imagesSummer break officially begins today for teachers in our school district.  There has been much discussion about education and educators especially during the past year, and the public perception seems to be that teachers  have it pretty easy with those three months off every summer.  While it is true that we do enjoy some time off during the summer, it is certainly a misconception that we have three months “off.”

If one were to look at our school calendar, the last official teacher day for 2010-2011 was yesterday, June 8, and the first official teacher day for the 2011-2012 school year is August 11, equating to just a bit over 8 weeks (2 months).  Beyond that technicality, however, these eight weeks are prime time for us to gear up for the new year.  My  agenda this summer includes the following personal learning opportunities that will undoubtedly translate to enhanced learning for students:

  • meeting with colleagues to plan curriculum and common assessments
  • re-reading Readicide by Kelly Gallagher, as part of our all-staff summer enrichment
  • attending a literacy workshop at Purdue University, where Kelly Gallagher is a keynote speaker
  • working with Dr. Joyce VanTassel-Baska from the College of William and Mary and colleagues from throughout the State of Indiana to write language arts curriculum units that align with common core standards.  (I will have the opportunity to “field test” the sixth grade unit in my classroom next year.)
  • re-organizing and purging over-stuffed cabinets in my classroom . . . a yearly event that never seems to yield the results I hope for
  • writing additional math lessons to integrate student use of a Bamboo pen and tablet to accompany their netbooks (Thanks to 3M for the grant toward this engaging opportunity for students!)

Just as I suggest that my students do, my summer will also involve learning opportunities beyond the classroom. I will read for pleasure.  I will visit my son and soon-to-be daughter-in-law in Washington, D.C.  We’ll tour the Library of Congress, the National Gallery of Art, and the monuments in 100 degree heat with tens of thousands of others.  I’ll work in my garden and try new recipes in the kitchen.  My husband and I will also lie on St. Augustine’s Beach and let our minds clear.  We’ll probably over-indulge at some good restaurants and ride our bikes the next day to work off some of the damage.  We’ll visit our family in Illinois.  We’ll watch the Cubs lose and bemoan their existence, but we’ll continue to be fans.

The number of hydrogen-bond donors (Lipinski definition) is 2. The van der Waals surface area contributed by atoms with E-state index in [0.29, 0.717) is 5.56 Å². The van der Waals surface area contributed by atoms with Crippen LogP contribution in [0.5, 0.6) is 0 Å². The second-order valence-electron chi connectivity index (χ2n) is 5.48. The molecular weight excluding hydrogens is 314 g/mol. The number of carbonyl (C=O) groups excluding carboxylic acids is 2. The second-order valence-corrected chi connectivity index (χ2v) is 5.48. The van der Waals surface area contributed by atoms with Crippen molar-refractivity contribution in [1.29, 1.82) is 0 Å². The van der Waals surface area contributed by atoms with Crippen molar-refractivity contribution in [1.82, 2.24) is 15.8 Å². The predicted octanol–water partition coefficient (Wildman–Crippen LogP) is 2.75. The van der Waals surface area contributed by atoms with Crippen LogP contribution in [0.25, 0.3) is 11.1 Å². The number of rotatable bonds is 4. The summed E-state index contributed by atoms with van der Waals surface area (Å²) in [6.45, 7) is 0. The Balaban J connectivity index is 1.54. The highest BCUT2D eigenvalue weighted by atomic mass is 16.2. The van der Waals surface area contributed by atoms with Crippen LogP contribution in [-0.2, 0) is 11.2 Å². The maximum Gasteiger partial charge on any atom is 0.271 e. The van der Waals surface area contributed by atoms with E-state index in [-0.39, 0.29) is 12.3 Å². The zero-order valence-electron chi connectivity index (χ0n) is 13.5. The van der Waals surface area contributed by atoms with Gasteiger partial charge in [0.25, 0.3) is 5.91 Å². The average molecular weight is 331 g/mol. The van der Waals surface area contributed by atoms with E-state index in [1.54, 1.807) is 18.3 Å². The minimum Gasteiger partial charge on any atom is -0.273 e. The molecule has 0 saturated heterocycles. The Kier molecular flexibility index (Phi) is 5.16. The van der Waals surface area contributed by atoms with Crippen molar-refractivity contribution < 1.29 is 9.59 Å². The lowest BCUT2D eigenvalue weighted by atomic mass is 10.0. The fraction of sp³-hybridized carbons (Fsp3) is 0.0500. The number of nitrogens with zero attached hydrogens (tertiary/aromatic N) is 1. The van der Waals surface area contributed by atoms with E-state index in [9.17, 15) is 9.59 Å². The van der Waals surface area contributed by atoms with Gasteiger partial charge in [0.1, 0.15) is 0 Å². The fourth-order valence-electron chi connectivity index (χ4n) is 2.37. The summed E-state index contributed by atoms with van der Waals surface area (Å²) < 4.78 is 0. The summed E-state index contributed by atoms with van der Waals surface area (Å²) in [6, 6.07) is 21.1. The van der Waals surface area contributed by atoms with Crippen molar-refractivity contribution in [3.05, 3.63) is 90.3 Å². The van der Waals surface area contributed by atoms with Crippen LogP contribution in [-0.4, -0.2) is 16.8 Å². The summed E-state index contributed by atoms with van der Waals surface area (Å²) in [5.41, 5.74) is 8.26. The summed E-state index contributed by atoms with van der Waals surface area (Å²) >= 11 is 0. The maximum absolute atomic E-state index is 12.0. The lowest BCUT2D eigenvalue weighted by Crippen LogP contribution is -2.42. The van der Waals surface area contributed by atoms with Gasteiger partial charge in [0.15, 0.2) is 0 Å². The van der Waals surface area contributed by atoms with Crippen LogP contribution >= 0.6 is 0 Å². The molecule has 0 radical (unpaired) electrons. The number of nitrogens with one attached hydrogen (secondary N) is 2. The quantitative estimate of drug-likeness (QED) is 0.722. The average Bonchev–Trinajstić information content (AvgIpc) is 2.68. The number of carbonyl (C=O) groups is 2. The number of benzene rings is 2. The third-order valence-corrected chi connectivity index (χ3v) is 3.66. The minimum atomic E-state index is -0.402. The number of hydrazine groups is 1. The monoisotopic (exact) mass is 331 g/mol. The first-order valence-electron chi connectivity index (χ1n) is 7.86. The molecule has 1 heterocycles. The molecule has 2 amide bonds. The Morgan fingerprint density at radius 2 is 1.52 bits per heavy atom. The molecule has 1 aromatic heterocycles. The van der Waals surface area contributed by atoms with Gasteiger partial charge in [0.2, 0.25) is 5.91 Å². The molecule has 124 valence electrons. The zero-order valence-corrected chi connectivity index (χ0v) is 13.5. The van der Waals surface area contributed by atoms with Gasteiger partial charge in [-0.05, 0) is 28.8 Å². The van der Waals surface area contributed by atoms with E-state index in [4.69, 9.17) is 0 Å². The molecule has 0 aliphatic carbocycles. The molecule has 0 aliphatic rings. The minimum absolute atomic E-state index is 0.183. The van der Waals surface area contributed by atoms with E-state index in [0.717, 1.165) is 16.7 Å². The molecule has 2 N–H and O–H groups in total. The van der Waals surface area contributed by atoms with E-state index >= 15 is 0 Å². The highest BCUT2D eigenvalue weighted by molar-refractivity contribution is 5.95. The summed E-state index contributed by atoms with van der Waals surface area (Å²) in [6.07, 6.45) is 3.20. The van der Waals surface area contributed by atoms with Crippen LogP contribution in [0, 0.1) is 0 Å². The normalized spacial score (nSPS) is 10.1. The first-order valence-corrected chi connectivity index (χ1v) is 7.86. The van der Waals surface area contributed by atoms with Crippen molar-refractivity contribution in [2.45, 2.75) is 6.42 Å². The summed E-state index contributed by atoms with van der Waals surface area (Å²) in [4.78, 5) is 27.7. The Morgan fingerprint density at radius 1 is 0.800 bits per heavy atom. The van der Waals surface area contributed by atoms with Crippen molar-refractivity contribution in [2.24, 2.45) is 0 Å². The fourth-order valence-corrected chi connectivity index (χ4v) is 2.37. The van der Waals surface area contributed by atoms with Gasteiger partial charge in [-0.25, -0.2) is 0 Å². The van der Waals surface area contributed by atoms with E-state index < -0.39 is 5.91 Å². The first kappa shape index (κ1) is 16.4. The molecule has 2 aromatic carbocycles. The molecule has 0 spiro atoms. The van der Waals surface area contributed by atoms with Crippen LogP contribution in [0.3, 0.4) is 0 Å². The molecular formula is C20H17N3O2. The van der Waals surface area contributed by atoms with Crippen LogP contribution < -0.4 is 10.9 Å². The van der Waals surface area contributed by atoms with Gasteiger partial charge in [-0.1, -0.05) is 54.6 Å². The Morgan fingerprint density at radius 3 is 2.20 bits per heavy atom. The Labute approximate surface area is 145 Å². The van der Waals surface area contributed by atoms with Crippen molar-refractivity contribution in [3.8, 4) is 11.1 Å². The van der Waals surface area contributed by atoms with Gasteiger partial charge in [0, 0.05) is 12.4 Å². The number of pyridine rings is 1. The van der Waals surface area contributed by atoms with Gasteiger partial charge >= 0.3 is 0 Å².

The first week of August will arrive, and I’ll wonder where the summer has gone.  I will begin my 29th year of teaching, still loving the profession and the new batch of sixth graders with every ounce of my being.  That’s just what educators do, and that’s just how educators feel.  But for right now, it’s summertime.

One thought on “Summertime

  1. Even in those down times at the beach, I find myself thinking of the upcoming year and the possibilities it brings!
    That’s quite a summer you have planned!!

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